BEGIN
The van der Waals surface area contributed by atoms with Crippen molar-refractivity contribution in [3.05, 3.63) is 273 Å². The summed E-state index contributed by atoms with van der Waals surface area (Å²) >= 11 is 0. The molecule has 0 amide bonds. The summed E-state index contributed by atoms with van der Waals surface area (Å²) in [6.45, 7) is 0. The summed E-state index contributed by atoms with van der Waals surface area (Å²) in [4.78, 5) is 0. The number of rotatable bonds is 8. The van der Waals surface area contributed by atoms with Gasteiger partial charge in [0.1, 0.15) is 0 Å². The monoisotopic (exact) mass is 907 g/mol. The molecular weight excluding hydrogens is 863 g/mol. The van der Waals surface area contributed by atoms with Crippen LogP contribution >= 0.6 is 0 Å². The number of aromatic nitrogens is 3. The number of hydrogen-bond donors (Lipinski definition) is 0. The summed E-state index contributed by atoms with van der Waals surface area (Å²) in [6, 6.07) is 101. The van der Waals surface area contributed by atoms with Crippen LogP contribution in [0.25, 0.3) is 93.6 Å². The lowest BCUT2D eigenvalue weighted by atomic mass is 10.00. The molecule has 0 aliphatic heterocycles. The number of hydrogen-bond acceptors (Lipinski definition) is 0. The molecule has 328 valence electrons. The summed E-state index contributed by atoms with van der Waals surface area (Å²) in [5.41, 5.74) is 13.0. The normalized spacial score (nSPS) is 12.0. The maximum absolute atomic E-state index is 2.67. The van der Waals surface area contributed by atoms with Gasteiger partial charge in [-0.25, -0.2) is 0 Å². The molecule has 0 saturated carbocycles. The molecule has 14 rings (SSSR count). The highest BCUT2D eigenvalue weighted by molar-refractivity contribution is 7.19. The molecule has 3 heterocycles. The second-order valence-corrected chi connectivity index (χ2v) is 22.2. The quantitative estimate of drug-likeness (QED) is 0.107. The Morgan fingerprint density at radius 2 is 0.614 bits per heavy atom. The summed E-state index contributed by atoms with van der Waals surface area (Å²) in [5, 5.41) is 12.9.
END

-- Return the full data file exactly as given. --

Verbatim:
The van der Waals surface area contributed by atoms with Crippen molar-refractivity contribution in [3.05, 3.63) is 273 Å². The summed E-state index contributed by atoms with van der Waals surface area (Å²) >= 11 is 0. The molecule has 0 amide bonds. The summed E-state index contributed by atoms with van der Waals surface area (Å²) in [6.45, 7) is 0. The summed E-state index contributed by atoms with van der Waals surface area (Å²) in [4.78, 5) is 0. The number of rotatable bonds is 8. The van der Waals surface area contributed by atoms with Gasteiger partial charge in [0.1, 0.15) is 0 Å². The monoisotopic (exact) mass is 907 g/mol. The molecular weight excluding hydrogens is 863 g/mol. The van der Waals surface area contributed by atoms with Crippen LogP contribution >= 0.6 is 0 Å². The number of aromatic nitrogens is 3. The number of hydrogen-bond donors (Lipinski definition) is 0. The summed E-state index contributed by atoms with van der Waals surface area (Å²) in [6, 6.07) is 101. The van der Waals surface area contributed by atoms with Crippen LogP contribution in [0.25, 0.3) is 93.6 Å². The lowest BCUT2D eigenvalue weighted by atomic mass is 10.00. The molecule has 0 aliphatic heterocycles. The number of hydrogen-bond acceptors (Lipinski definition) is 0. The molecule has 328 valence electrons. The summed E-state index contributed by atoms with van der Waals surface area (Å²) in [5.41, 5.74) is 13.0. The normalized spacial score (nSPS) is 12.0. The maximum absolute atomic E-state index is 2.67. The van der Waals surface area contributed by atoms with Gasteiger partial charge in [-0.25, -0.2) is 0 Å². The molecule has 0 saturated carbocycles. The molecule has 14 rings (SSSR count). The highest BCUT2D eigenvalue weighted by molar-refractivity contribution is 7.19. The molecule has 3 heterocycles. The second-order valence-corrected chi connectivity index (χ2v) is 22.2. The quantitative estimate of drug-likeness (QED) is 0.107. The Morgan fingerprint density at radius 2 is 0.614 bits per heavy atom. The summed E-state index contributed by atoms with van der Waals surface area (Å²) in [5, 5.41) is 12.9.